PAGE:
As the RIAA readily points out, the penalties for stealing copyrighted material are no joke. Even if you don't pirate copies for commercial purposes, making an unauthorized copy means you could spend five years in the slammer and pay a $250,000 fine. You could also be the target of a civil suit, with penalties starting at $750 per song [source: RIAA].

If that sounds serious, it's because piracy is a life-or-death issue for the record industry. Today, only 37 percent of all music is obtained legally; the rest is stolen. Record companies and artists lose an estimated $12.5 billion a year to copyright theft. Since 1999, music sales have plummeted 53 percent, diving from $14.6 billion in 1999 to $7.0 billion in 2011. From 2004 to 2009, music pirates downloaded something like 30 billion songs illegally, a blow to the industry that has cost 70,000 Americans their jobs. The RIAA compiles statistics like these to emphasize the gravity of the situation [source: RIAA].

And these financial losses hurt more than just the corporations. Musicians, the very folks that fans idolize, lose the income to which their talent entitles them. When record companies are deprived of revenues, they don't have the money to invest in new talent. Performers who might have made it big never get the chance.

Who are the culprits in music piracy? Here are a few of the actions that constitute theft:

  • Burning a CD copy of an album or making a compilation of songs
  • Transferring a friend's CD or playlist onto your MP3 player
  • Sharing songs over peer-to-peer (P2P) networks on the Internet
  • Passing on tunes through instant messaging
  • Downloading copyrighted music via digital storage lockers

Enough people have broken the rules that the RIAA has taken action to protect the industry.

How the RIAA Has Fought Piracy

Seeing the piracy problem developing, the RIAA supported the enforcement of the No Electronic Theft (NET) legislation that was passed back in 1997. The law made theft of copyrighted material a crime even if no commercial use was intended. That put music fans on notice, buy many continued to think that sharing music or burning CDs was OK.

Napster, which debuted in 1999, raised the problem to a new level. A so-called peer-to-peer (P2P) service, Napster let users upload and download music, copyright or no copyright. At its peak, Napster gave its 25 million users access to 80 million songs, most of them stolen [source: CNBC]. The RIAA sued in December 1999, and Napster eventually went bankrupt.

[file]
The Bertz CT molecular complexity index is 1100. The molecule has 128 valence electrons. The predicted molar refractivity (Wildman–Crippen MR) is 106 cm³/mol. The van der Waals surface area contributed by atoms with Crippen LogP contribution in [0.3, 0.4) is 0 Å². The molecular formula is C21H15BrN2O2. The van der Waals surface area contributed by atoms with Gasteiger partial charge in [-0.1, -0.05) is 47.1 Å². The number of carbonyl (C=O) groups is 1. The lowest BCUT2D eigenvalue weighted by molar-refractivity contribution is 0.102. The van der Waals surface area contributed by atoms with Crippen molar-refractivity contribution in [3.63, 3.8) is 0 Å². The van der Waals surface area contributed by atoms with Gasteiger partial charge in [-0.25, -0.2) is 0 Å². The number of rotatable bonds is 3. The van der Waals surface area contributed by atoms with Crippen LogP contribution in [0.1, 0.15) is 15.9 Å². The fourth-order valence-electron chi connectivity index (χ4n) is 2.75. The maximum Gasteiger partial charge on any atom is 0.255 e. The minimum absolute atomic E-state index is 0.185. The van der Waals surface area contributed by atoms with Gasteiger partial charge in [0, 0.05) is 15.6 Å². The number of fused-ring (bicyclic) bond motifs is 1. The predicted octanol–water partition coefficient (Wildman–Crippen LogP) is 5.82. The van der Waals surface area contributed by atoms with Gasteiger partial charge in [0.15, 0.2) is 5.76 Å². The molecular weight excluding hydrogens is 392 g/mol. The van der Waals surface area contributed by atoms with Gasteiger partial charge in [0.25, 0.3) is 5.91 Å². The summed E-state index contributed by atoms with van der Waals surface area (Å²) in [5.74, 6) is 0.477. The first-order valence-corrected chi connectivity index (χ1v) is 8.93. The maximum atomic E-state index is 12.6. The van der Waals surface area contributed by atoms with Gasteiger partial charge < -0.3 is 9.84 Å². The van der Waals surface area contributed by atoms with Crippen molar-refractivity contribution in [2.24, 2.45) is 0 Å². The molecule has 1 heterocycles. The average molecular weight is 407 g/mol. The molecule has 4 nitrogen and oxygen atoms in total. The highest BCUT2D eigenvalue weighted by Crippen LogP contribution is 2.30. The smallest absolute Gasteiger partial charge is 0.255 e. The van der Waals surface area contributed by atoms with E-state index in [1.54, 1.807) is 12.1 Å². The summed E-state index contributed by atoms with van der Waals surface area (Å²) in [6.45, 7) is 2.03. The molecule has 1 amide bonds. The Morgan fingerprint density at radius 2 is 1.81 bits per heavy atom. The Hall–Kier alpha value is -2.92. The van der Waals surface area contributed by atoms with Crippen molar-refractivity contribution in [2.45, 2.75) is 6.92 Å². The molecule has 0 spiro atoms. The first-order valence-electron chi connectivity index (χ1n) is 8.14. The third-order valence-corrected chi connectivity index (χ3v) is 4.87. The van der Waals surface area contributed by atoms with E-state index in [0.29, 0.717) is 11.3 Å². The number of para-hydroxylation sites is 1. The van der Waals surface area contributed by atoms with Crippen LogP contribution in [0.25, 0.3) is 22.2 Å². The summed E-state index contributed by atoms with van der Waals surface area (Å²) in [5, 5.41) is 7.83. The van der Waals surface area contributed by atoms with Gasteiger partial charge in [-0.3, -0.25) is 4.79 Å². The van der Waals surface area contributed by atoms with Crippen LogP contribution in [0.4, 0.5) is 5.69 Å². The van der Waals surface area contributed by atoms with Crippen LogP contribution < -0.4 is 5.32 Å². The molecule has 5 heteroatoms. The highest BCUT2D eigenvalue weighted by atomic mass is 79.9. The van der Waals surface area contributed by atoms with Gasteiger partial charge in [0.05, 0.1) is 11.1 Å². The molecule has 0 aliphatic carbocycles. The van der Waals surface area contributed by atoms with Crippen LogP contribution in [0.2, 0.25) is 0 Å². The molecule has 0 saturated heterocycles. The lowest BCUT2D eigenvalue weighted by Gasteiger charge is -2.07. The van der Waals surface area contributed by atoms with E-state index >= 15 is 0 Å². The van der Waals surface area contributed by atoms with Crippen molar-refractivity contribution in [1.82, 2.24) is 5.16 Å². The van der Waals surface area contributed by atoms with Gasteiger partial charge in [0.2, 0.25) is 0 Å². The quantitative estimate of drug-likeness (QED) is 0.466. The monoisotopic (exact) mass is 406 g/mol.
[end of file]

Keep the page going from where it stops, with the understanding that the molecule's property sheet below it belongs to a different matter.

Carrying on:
But music fans were hooked on free music, and the RIAA found itself in a game of Whac-A-Mole. Napster was followed by similar services: Aimster and AudioGalaxy, then LimeWire, Morpheus, eDonkey and BitTorrent. The RIAA joined in cases against two of these services, Grokster and Streamcast, in 2003. This litigation reached the U.S. Supreme Court, which ruled in June 2005 that anyone promoting copyright theft can be held responsible. The RIAA sued Kazaa, another popular P2P network, in 2006. That service no longer exists, but efforts to skirt the law continued. A suit against the file-sharing service LimeWire in 2010 was another RIAA victory.

The RIAA stirred up the music world even more when it began to file other lawsuits against individuals. Starting in 2003, the RIAA sued more than 30,000 people [source: Kravets]. Most, including 12-year-old Brianna LaHara, settled out of court, but had to pay several thousand dollars for uploading or downloading copyrighted music. A few went to trial, lost and were hit with large judgments.

Many of the targets of the suits didn't even know they were breaking the law. Some thought that, by paying a subscription fee to a P2P service, they were legally entitled to use it to share digital tunes. Regardless of whether ignorance of the law was a valid excuse, RIAA officials said they were trying to raise awareness of music piracy and slow the theft of copyrighted material. They pointed out that before the suits began, only 35 percent of people knew that sharing copyrighted music from unauthorized sources was illegal [source: RIAA].

Heated charges were hurled at the RIAA. Was the association unfairly targeting a few uninformed music fans? Were the penalties it sought unjust? One woman was fined $222,000 for uploading songs to the Internet [source: Sandoval]. A single mother faced a $500,000 judgment [source: EFF.org]. In the face of mounting criticism, the RIAA stopped filing most lawsuits against individuals in 2008.

In the past few years, legal music sales have increased and the percentage of users illegally sharing tunes has dropped, but piracy remains a huge problem. It has become even easier to copy music as high-capacity DVD discs, flash drives and external hard drives have made transferring thousands of songs a breeze. Digital storage lockers and anonymous file sharing services have opened new avenues for piracy. However, the RIAA has begun to focus on education rather than litigation to try to stem the tide.

The RIAA's Educational Role

Having gotten the attention of potential music pirates with its lawsuits, the RIAA moved on to ballyhoo the benefits of legal music. The group has worked to highlight the importance of music in terms of economy, jobs and culture.